Your Program Is a Language

By Ryan Peters

@ 47 Degrees

About Me

  • Senior Scala Engineer at 47 Degrees
  • Writing Scala since 2017, professionally since 2018
  • Not exactly an academic - BS in CompSci, minor in Mathematics

Some Notes

  • Code is in Scala 3
  • Any demoed code also has a Scala 2 version
  • Talk is intermediate level (not explaining everything)
  • Talk was pre-recorded

Part 1

What We Talk About When We Talk About DSLs

  • Domain-Specific - Relating to a particular field or problem
  • Language - A set of rules and expressions for communication

"Increase balance of account X by 500 cents"

Describes what you want to do, less-so how

Low Coupling

Modules should not interdepend on each other

High Cohesion

Modules should contain closely-related code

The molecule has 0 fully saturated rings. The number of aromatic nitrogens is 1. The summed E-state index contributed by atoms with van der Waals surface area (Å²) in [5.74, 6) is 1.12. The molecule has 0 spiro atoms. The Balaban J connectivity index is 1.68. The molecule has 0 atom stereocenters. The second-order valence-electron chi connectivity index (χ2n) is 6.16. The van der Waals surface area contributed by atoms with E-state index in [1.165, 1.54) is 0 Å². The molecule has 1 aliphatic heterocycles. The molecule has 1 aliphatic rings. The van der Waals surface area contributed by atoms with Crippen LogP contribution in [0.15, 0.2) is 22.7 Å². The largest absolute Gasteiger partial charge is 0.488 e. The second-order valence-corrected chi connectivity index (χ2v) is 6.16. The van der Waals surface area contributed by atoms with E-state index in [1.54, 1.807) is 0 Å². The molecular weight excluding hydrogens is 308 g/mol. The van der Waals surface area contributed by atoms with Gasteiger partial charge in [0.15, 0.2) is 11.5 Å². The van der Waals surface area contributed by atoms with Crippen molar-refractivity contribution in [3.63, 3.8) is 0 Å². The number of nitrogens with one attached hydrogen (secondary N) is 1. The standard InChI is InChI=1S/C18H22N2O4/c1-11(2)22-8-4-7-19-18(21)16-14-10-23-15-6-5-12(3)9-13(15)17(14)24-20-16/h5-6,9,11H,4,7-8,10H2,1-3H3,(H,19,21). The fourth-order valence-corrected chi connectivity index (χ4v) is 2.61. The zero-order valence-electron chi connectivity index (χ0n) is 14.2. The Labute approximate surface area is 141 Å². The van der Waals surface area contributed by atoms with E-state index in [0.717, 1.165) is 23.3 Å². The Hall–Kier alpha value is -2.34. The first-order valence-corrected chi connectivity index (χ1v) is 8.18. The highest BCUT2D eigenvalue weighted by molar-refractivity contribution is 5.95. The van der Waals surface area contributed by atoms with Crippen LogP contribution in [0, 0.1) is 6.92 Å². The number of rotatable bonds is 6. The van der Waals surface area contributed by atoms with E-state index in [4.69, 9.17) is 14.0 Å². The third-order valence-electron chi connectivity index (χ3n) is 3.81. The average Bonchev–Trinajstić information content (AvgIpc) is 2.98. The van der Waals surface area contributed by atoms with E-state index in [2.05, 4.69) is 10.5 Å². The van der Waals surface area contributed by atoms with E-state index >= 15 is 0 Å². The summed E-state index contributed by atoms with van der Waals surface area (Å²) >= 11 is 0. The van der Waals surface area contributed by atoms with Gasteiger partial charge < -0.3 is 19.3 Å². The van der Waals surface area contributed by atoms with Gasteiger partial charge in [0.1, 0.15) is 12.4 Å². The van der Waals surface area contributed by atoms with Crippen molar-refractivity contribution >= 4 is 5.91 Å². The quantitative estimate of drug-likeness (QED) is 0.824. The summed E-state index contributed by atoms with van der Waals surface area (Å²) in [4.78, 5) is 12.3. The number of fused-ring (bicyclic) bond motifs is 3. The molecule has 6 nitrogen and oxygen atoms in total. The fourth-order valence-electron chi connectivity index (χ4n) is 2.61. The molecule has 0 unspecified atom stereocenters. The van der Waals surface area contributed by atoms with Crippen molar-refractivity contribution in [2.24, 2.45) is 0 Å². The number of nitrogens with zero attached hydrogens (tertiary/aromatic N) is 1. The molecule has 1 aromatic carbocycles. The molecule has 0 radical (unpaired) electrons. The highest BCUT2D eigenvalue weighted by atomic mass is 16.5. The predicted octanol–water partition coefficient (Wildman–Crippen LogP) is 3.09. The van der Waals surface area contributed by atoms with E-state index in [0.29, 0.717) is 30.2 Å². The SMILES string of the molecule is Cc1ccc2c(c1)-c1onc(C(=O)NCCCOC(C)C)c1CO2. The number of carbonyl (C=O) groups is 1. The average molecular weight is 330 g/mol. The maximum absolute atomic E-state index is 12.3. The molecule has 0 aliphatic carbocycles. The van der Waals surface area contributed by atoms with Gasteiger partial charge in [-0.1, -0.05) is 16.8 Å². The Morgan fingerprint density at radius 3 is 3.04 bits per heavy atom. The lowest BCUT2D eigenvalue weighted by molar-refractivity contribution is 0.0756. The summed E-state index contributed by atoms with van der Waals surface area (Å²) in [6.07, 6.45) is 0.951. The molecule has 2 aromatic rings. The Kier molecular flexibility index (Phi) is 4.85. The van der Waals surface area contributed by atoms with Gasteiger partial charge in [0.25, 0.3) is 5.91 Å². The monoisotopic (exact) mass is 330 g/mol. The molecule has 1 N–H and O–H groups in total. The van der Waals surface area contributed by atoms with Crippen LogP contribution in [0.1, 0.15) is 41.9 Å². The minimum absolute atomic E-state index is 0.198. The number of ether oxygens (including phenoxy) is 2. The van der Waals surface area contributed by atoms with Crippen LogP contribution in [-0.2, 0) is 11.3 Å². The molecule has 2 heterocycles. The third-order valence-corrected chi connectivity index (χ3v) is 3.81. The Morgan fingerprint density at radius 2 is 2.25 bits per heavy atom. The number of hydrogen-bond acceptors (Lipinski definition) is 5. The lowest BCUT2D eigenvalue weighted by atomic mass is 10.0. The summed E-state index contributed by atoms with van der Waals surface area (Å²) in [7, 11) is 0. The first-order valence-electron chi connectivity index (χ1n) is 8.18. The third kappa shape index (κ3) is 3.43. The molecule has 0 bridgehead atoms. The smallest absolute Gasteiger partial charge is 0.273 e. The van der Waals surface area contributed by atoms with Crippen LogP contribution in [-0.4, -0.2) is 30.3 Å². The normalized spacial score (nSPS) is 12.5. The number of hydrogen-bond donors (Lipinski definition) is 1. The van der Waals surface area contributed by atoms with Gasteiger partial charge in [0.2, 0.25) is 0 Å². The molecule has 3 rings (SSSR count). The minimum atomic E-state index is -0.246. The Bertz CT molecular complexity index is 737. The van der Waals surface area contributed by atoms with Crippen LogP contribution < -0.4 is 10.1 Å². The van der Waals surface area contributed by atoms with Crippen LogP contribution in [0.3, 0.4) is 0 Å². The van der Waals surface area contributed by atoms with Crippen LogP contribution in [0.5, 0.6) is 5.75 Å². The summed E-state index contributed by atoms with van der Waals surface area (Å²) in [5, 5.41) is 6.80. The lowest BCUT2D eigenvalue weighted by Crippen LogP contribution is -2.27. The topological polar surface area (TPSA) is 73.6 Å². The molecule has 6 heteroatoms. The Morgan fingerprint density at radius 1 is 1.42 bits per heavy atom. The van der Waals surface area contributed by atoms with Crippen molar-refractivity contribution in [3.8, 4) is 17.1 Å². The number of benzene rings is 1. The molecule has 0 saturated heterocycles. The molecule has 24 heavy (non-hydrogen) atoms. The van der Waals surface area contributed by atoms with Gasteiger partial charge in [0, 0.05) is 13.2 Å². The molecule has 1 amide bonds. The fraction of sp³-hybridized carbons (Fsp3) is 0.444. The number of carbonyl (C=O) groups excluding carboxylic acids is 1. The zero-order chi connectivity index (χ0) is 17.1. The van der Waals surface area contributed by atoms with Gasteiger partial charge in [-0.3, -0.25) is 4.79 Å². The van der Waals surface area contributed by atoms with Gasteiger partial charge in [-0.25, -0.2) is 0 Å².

DSLs are often, not always, interpreted or "compiled". Henceforth we'll use "interpreter/compiler" interchangeably.

(Remember when I said those were the same?)

Interpretation means indirection. Indirection means writing more generic, abstract code that can be repurposed.

This is the essence of what makes a "good DSL"


What is the difference between normal library code and a DSL?

(trick question; there isn't one)

A good DSL is anything that is used to model your business requirements directly.

DSLs themselves can have a high/low hierarchy as well.

Example from http4s

GET -> Root / "user" / IntValue(userId)

Matches a GET request at path "/user/(userId)" where userId is an Int

val in = Source(1 to 10)
val out = Sink.ignore

val bcast = builder.add(Broadcast[Int](2))
val merge = builder.add(Merge[Int](2))